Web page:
Vietnam’s food and beverage industry to do well this year despite modest economy

The food and beverage market is forecast to grow by over 18 per cent this year to VND720 trillion (US$31 billion).

A recent report by said that, after an impressive rebound in 2022, the F&B industry is poised to achieve “sustainable growth”.

It predicted the market to top VND938 trillion ($40 billion) by 2026.

It expected big players to push strongly this year to gain market share but smaller ones to exercise caution since the economic difficulties would continue in 2023.

New brands like Phê La and Katinat Saigon Kafe would enter, it said.

It forecast some business models to struggle in 2023, including food delivery because sellers would have to reduce their prices to be competitive.

The model developed strongly when the COVID-19 pandemic hit.

A representative of Golden Trust, a company in food and beverage sector, told Việt Nam News that he expected “stable development”, but brands should ensure quality in all aspects from infrastructure to services.

A report from Momentum Works said Southeast Asia’s food delivery spending grew by a modest 5 per cent to $16.3 billion in 2022 after a two-year COVID-driven boom.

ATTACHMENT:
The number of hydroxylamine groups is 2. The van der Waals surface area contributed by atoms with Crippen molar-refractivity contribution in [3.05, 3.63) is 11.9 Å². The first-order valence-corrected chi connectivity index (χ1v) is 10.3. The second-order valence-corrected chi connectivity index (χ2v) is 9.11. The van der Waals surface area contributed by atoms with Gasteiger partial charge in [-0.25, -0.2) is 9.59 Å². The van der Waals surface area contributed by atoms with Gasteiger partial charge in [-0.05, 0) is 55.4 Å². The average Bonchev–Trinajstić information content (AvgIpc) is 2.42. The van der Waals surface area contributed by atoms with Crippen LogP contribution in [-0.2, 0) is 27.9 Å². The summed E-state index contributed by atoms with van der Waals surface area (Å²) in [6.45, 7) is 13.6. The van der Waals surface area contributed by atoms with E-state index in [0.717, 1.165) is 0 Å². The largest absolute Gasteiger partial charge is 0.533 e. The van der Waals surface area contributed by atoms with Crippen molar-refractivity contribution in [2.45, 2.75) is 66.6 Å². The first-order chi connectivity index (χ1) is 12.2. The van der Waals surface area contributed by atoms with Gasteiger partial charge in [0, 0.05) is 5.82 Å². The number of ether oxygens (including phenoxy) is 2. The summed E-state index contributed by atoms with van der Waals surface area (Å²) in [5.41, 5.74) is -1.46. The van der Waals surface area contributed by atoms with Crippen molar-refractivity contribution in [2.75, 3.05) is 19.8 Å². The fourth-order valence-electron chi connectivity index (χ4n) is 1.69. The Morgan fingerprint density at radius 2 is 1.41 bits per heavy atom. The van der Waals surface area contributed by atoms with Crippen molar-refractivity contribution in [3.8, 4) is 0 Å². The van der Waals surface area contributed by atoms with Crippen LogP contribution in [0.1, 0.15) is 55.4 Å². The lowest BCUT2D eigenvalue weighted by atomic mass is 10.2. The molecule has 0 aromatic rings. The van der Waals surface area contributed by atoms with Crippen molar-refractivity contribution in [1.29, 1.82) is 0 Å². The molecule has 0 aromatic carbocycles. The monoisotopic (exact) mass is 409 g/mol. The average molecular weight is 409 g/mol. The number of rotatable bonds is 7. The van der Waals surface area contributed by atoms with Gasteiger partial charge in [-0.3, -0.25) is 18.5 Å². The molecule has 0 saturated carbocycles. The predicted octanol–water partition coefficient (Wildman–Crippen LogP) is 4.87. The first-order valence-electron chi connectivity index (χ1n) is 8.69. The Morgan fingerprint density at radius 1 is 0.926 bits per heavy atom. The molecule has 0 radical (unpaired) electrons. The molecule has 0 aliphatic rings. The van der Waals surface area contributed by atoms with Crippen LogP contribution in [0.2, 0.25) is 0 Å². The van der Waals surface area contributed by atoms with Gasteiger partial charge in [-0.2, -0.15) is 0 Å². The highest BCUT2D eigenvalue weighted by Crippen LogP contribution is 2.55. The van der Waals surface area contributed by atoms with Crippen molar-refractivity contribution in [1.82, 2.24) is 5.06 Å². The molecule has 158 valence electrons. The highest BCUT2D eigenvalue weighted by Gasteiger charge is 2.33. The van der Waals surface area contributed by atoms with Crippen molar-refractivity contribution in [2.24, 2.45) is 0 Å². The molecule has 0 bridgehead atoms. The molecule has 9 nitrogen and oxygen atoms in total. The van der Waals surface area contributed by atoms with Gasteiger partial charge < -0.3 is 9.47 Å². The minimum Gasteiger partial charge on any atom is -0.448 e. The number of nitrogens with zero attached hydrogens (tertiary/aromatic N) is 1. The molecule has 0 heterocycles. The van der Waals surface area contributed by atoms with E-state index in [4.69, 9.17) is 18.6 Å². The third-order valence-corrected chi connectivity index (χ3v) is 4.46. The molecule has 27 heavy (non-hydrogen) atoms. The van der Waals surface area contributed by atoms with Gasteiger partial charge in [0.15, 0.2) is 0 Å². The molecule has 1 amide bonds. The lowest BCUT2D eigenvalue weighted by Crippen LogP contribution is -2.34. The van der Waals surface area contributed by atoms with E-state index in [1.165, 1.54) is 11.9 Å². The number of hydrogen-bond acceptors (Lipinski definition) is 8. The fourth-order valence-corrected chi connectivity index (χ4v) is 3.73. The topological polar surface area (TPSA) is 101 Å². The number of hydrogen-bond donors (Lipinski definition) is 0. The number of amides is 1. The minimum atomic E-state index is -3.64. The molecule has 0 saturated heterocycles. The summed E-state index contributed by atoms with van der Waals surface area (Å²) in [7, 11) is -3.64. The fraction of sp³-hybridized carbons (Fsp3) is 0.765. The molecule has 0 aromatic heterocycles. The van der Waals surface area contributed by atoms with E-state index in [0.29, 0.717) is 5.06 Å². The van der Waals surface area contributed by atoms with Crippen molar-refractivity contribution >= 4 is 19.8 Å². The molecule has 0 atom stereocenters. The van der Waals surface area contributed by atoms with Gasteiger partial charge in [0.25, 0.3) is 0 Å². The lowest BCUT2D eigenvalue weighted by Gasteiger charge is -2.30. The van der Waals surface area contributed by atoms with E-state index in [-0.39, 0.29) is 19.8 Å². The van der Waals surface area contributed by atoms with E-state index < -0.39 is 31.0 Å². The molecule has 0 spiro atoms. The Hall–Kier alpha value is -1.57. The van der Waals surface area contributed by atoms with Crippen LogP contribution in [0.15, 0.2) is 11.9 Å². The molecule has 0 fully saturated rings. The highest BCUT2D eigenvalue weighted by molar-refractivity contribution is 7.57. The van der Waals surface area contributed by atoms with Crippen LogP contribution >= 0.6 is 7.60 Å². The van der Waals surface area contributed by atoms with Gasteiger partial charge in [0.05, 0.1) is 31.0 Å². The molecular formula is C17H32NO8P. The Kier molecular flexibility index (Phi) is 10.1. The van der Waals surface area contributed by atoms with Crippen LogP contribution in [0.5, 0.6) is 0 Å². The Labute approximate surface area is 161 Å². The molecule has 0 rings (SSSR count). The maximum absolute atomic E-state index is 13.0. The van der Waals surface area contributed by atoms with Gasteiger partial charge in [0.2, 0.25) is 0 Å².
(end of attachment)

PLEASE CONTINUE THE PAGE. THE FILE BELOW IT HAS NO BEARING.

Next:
For the first time in three years growth was driven by the smallest markets, the Philippines, Malaysia and Vietnam.

Food delivery players in the region, including in Vietnam, exited unprofitable businesses and markets, it said.

“Major players pivoted away from cost-intensive business models such as dark stores for groceries and dark kitchens for food delivery. This trend is expected to continue into 2023…”

Vietnam has around 338,600 restaurants and coffee shops, with HCM City accounting for nearly 49 per cent followed by Hanoi.

The food and beverage market was worth around VND610 trillion ($26 billion) last year.

Of the 3,000 restaurants and coffee shops that took part in a survey done by for its report, over 46 per cent said they do not have online service. But 83 per cent of them have started to digitise and adopt technology.

Do Duy Thanh, F&B director of Horeca Business School, was quoted by as saying that when an economy faces difficulties, investors flock back to industries that have high demand, and F&B is an example.

He expected that many new high-end restaurants to open this year.

The slump in the property market would cause people owning properties in good locations to invest in F&B hoping that would attract customers and thus push up the price of their property, he said.

According to the survey, Vietnamese consumers are ready to pay VND40,000-VND70,000 for a beverage, and VND500,000 on special occasions.

Over 77 per cent of consumers said they would continue to spend at this rate or more in 2023. 

Viet Nam News